With “Hidden Figures” on its way to a $150+ million global box office take (it’s currently at $146 million; $133 million of that is domestic), a question that’s been asked more than a few times is whether the surprise (to some) success of the film about 3 “hidden figures” of American history will lead to even more studio films about other “hidden figures” – specifically, films that celebrate overlooked or *unknown* black women who have made contributions at pivotal moments in American history. It’s a question that’s almost always asked every time a film with a black cast performs very well at the box office. “Is it a fluke?”, some studio executives might ask? “You mean to tell me black people actually want to see varied representations of themselves on screen? Really? But will non-black people watch too?”
You know how it typically goes… it’s become a running joke around these parts of the web.
Needless to say, there are many stories about black women from America’s past (and present) that deserve to be told on screen; some of them are currently in development, like the 2 Harriett Tubman films that are coming (one for HBO, the other for theatrical release); also there are big and small screen projects in the works on Henrietta Lacks, Fannie Lou Hamer, Madam C. J. Walker, Misty Copeland, Angela Davis and more. See our list of 60+ biopics on black public figures in Limbo post to catch up if you missed it.
But here’s a recommendation for a name that likely isn’t as well-known as the above-mentioned: the late pioneering artist Jackie Ormes (1911-1985) who has received the designation as America’s first black female professional cartoonist.
Born Zelda Mavin Jackson, Ormes’ life reads quite intriguing, as her work as a cartoonist provided more than just entertainment (poignant or otherwise) for her readers. She was devoted to leftist causes in her time. The F.B.I. is said to have had a 287-page file on her, thanks in part to her sometimes politically pointed comics/cartoons, in which she touched on hot topics of the day like racial segregation, cold war politics, educational equality, the atom bomb, environmental pollution, among other pressing issues of her time. Her most popular comic characters were Torchy Brown (the 1st black syndicated comic), Candy, and Patty-Jo ‘n’ Ginger, which were all featured in newspapers, and spawned other products, including a black doll with her own stylish collection.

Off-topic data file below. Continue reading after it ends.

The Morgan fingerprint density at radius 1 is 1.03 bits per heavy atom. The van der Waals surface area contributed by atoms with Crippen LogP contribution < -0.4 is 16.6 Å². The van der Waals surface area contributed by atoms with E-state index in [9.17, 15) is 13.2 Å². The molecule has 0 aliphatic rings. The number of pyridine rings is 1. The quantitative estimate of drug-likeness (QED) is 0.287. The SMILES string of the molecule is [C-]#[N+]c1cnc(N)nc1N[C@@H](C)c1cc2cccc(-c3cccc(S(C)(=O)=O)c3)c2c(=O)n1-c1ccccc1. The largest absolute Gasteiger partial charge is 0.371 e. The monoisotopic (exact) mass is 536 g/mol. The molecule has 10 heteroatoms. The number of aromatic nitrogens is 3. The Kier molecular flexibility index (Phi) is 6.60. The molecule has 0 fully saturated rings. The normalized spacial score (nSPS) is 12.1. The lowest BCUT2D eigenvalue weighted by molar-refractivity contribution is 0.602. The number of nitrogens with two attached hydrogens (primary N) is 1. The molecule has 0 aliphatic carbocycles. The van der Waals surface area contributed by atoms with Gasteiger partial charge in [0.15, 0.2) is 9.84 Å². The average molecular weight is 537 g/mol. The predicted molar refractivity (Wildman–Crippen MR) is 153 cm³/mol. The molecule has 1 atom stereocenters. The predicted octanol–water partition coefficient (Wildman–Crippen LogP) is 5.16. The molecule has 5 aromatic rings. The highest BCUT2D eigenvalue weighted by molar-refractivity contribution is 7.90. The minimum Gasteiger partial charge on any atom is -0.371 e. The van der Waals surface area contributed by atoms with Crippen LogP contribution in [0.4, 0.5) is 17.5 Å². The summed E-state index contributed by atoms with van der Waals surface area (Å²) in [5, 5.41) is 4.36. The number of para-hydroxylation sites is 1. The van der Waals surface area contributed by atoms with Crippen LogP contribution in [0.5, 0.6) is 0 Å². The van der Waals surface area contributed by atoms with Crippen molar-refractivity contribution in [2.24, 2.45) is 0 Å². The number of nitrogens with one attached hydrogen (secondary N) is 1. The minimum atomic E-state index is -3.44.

She drew cartoons for her high school yearbook and already had a job writing and proofreading for the Pittsburgh Courier by graduation. In 1937 she began her first comic strip, “Torchy Brown in Dixie to Harlem,” while working at the Courier. Torchy Brown, the protagonist, was a teenager from Mississippi who found her way to the famous Cotton Club as a singer and dancer. The strip featured well-developed and realistic black characters at a time when most comics confined black characters to racist stereotypes and comic relief.
Ormes was also a socialite, and member of Chicago’s black elite; hobnobbing with the powerful of the day, politicians and entertainers. All very fascinating stuff, considering the era in which she lived, and her rather interesting cosmopolitan, social activist life, as both a socialite and a pioneering comic artist.
Ormes, who passed away in 1985, most certainly deserves to be celebrated as a pioneer in the comics community. Her memory still lives on as, just last fall, a historical marker was raised in Monongahela, Pennsylvania, in honor of Ormes, where she grew up.
A film (whether fiction or documentary) on her life (or some specific period of it) is definitely in order. Diversity in the comic/cartoon space is still very much a topic of considerable discussion today, so her story would cross several fault lines, touching a variety of present-day issues.
As of the time of this post, we’re not aware of any films or TV projects on Ormes’ life that are currently in the works; although that might change as studio execs scramble (maybe) to find the next “Hidden Figures.”
While we wait for that to happen, a biopic in book form does exist; Penned by Nancy Goldstein, the 2008 book is titled “Jackie Ormes: The First African American Woman Cartoonist,” and you can pick up a copy on Amazon.com right now here.
Below, you’ll find a very brief 1953 profile of Ormes on YouTube. And underneath that, a much longer, 30-minute tribute to Ormes that took place at the Schomburg Center for Research in Black Culture in New York City a month ago. It goes more in depth about Ormes and her work as a cartoonist than this post does, and is worth a watch.
And here’s the Schomburg Center tribute that took place at the 5th installment of its annual Black Comic Book Festival: